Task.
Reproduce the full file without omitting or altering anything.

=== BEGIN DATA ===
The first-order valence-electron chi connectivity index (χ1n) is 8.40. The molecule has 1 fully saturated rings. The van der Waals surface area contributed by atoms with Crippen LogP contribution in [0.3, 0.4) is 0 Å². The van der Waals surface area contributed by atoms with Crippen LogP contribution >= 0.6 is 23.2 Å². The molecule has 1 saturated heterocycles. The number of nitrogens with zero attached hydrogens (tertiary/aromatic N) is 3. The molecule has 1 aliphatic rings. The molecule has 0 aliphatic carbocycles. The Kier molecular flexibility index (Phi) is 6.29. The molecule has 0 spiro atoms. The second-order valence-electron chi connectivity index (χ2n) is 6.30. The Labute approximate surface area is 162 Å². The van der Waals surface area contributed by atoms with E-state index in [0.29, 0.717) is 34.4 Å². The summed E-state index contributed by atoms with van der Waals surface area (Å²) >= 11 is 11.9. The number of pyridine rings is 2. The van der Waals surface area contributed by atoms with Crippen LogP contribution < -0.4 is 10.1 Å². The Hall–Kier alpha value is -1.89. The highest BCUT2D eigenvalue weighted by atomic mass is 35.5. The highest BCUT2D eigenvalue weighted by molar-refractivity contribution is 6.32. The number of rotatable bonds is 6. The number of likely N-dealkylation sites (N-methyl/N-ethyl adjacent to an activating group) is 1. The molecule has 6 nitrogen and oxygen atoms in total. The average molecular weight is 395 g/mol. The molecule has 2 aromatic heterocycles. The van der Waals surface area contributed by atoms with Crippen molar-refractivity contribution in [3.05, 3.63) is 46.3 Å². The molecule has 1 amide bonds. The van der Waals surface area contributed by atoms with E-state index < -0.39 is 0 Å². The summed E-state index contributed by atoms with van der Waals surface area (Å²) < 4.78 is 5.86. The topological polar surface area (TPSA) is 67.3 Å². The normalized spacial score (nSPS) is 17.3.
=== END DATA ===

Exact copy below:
The first-order valence-electron chi connectivity index (χ1n) is 8.40. The molecule has 1 fully saturated rings. The van der Waals surface area contributed by atoms with Crippen LogP contribution in [0.3, 0.4) is 0 Å². The van der Waals surface area contributed by atoms with Crippen LogP contribution >= 0.6 is 23.2 Å². The molecule has 1 saturated heterocycles. The number of nitrogens with zero attached hydrogens (tertiary/aromatic N) is 3. The molecule has 1 aliphatic rings. The molecule has 0 aliphatic carbocycles. The Kier molecular flexibility index (Phi) is 6.29. The molecule has 0 spiro atoms. The second-order valence-electron chi connectivity index (χ2n) is 6.30. The Labute approximate surface area is 162 Å². The van der Waals surface area contributed by atoms with E-state index in [0.29, 0.717) is 34.4 Å². The summed E-state index contributed by atoms with van der Waals surface area (Å²) >= 11 is 11.9. The number of pyridine rings is 2. The van der Waals surface area contributed by atoms with Crippen LogP contribution < -0.4 is 10.1 Å². The Hall–Kier alpha value is -1.89. The highest BCUT2D eigenvalue weighted by atomic mass is 35.5. The highest BCUT2D eigenvalue weighted by molar-refractivity contribution is 6.32. The number of rotatable bonds is 6. The number of likely N-dealkylation sites (N-methyl/N-ethyl adjacent to an activating group) is 1. The molecule has 6 nitrogen and oxygen atoms in total. The average molecular weight is 395 g/mol. The molecule has 2 aromatic heterocycles. The van der Waals surface area contributed by atoms with Crippen molar-refractivity contribution in [3.05, 3.63) is 46.3 Å². The molecule has 1 amide bonds. The van der Waals surface area contributed by atoms with E-state index < -0.39 is 0 Å². The summed E-state index contributed by atoms with van der Waals surface area (Å²) < 4.78 is 5.86. The topological polar surface area (TPSA) is 67.3 Å². The normalized spacial score (nSPS) is 17.3.